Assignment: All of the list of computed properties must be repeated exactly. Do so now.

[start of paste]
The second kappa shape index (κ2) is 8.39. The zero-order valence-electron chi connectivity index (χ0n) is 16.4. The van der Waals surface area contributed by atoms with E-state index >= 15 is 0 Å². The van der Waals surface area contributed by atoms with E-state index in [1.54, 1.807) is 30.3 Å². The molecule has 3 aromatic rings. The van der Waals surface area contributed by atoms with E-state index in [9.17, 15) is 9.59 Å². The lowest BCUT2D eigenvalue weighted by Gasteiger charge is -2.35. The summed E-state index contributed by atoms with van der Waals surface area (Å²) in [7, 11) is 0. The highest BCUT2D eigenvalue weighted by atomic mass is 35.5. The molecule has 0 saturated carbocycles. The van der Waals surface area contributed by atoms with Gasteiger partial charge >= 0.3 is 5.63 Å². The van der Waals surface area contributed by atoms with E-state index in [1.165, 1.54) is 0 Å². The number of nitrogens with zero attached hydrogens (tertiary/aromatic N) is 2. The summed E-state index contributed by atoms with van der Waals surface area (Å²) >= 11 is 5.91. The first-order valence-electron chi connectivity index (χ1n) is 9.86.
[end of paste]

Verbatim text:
The second kappa shape index (κ2) is 8.39. The zero-order valence-electron chi connectivity index (χ0n) is 16.4. The van der Waals surface area contributed by atoms with E-state index >= 15 is 0 Å². The van der Waals surface area contributed by atoms with E-state index in [1.54, 1.807) is 30.3 Å². The molecule has 3 aromatic rings. The van der Waals surface area contributed by atoms with E-state index in [9.17, 15) is 9.59 Å². The lowest BCUT2D eigenvalue weighted by Gasteiger charge is -2.35. The summed E-state index contributed by atoms with van der Waals surface area (Å²) in [7, 11) is 0. The highest BCUT2D eigenvalue weighted by atomic mass is 35.5. The molecule has 0 saturated carbocycles. The van der Waals surface area contributed by atoms with Gasteiger partial charge >= 0.3 is 5.63 Å². The van der Waals surface area contributed by atoms with E-state index in [1.165, 1.54) is 0 Å². The number of nitrogens with zero attached hydrogens (tertiary/aromatic N) is 2. The summed E-state index contributed by atoms with van der Waals surface area (Å²) >= 11 is 5.91. The first-order valence-electron chi connectivity index (χ1n) is 9.86.